The Israeli kibbutznik who dealt weapons to Iran
Some say his involvement with the Mossad was an alibi to his otherwise unauthorized links to Iran, but eventually it was Nahum Manbar's ties with Israel's security forces that had him sentenced to 16 years behind bars.
The parole board decided Monday to approve the premature release of Nahum Manbar, who is considered to be one of the most serious security criminals in Israel. At 2 P.M., after 14 and a half years behind bars, Manbar walked out of Hadarim Prison a free man.
Manbar grew up at Kibbutz Givat Haim, near Hadera. He played in Israel's under-18 national basketball team. He served as a paratrooper in the Israel Defense Forces and aspired to be a great businessman. After leaving the kibbutz, he opened and closed businesses, went bankrupt, and escaped his creditors by fleeing to England. There he explored various business ventures until the falling of the communist regime in Poland presented him with a new opportunity.
He moved to Warsaw, where he began making connections with businessmen and officials at the ministry of defense, and together they began initiating business deals with Iran, including the sales of Polish tanks to Tehran. At the time, the Ayatollah regime sought to replenish its stock of weapons, which had diminished during the Iran-Iraq war. During that time other Israeli organizations had conducted business dealings with Iran with the Defense Ministry's approval.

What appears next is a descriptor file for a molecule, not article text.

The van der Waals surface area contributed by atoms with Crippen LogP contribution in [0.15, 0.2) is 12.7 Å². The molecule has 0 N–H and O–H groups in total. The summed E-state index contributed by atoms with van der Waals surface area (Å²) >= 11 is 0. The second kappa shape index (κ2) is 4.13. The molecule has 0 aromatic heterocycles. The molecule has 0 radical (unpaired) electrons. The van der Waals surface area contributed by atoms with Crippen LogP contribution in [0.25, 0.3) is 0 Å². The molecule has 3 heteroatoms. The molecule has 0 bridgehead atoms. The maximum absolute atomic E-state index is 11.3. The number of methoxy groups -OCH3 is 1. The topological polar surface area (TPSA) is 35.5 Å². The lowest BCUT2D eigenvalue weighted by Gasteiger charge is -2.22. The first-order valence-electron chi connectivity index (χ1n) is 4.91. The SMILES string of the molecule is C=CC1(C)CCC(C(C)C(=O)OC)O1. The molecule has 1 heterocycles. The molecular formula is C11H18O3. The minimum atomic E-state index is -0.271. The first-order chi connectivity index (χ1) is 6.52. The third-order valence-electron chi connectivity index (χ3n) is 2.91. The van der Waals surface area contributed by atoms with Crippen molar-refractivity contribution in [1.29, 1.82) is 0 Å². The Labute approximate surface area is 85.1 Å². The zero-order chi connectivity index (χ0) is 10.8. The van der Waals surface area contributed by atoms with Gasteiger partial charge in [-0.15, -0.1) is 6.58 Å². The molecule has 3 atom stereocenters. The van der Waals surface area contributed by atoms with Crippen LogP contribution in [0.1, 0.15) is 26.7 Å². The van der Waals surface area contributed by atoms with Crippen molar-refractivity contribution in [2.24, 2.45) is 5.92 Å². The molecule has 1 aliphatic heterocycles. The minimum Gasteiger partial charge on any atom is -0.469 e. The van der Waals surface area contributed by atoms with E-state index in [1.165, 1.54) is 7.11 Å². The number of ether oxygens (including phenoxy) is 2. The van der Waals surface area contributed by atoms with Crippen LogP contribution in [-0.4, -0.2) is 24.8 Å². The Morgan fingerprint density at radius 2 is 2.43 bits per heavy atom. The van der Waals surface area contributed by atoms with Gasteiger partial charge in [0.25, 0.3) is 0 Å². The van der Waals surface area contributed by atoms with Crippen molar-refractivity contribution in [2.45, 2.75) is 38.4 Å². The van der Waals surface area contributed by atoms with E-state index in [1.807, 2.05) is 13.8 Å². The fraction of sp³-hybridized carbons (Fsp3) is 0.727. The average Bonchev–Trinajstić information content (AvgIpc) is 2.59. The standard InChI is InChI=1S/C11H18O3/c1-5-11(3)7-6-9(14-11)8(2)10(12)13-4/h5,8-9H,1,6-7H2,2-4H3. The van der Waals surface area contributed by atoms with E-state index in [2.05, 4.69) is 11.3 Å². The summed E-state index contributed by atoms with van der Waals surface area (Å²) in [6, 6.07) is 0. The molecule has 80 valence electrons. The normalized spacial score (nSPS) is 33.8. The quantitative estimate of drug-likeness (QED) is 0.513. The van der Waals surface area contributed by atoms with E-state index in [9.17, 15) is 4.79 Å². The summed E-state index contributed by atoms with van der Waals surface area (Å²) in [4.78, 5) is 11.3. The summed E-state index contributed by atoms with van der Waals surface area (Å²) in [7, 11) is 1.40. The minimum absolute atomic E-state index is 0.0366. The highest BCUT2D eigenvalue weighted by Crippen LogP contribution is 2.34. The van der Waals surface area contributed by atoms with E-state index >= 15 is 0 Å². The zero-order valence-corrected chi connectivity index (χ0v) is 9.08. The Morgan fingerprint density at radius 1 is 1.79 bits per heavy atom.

During his business dealings, Manbar made numerous contacts in Iran. Dr. Majid Abasfur, who headed the Iranian defense ministry's chemical weapons initiative, was one of those contacts with whom Manbar held meetings.
After one of those meetings, members of the Mossad followed Abasfur on motorbikes and were killed in a road accident. The death of these agents on a mission connected to Manbar added to the grudge held by the Israeli security forces against him. Former Mossad chief Shabtai Shavit maintained a particular grudge. Eventually, Shavit stood in court against Manbar and later on strongly opposed the convicted prisoner's early release.
In his dealings with Iran, Manbar signed an agreement to supply Tehran with tones of materials to be used for its chemical weapon industry. At some point in time, Manbar contacted the Shin Bet and agreed to act as a collaborator to help find out what had become of Ron Arad. Among other things, he passed on information and videos that turned out to be fabricated.
Eventually the Defense Ministry would say his cooperation with the Shin Bet was an alibi to his otherwise unauthorized links with Iran. At some point he agreed to provide all the contracts he had signed with the Iranians to the Shin Bet, who promised it would never be used against him. "We don't bite the hand that feeds us," the junior Shin Bet handler had told him. But the courts rejected that claim, saying the agent did not have the authority to make such a promise.
During his trial, this issue arose as to whether Iran was an enemy state. Shavit was among those who argued it was an enemy state, while Manbar's lawyer quoted words of former foreign minister David Levy, saying it was not an enemy state.
Differences of opinion emerged between Manbar and his lawyer, Amnon Zichroni, and later with his second lawyer and fellow IDF paratrooper, Avi Richtman. During his trial Manbar also divorced his French wife, who he had assisted in revealing information she had on her previous husband's dealings with the Argentine-Egyptian-Iraqi Condor Plan missile program, to the Mossad.
Throughout his imprisonment, Manbar claimed his sentence was disproportionate, and that he was the target of an act of revenge of Israel's security forces. Notably, throughout his trial Manbar's lawyer Amnon Zichroni rejected the option of a plea bargain on the condition that his punishment would be 10 years. Manbar was sentenced to 16 years in prison.
קראו כתבה זו בעברית: מנבר השתחרר: הקיבוצניק שסחר עם האייתוללות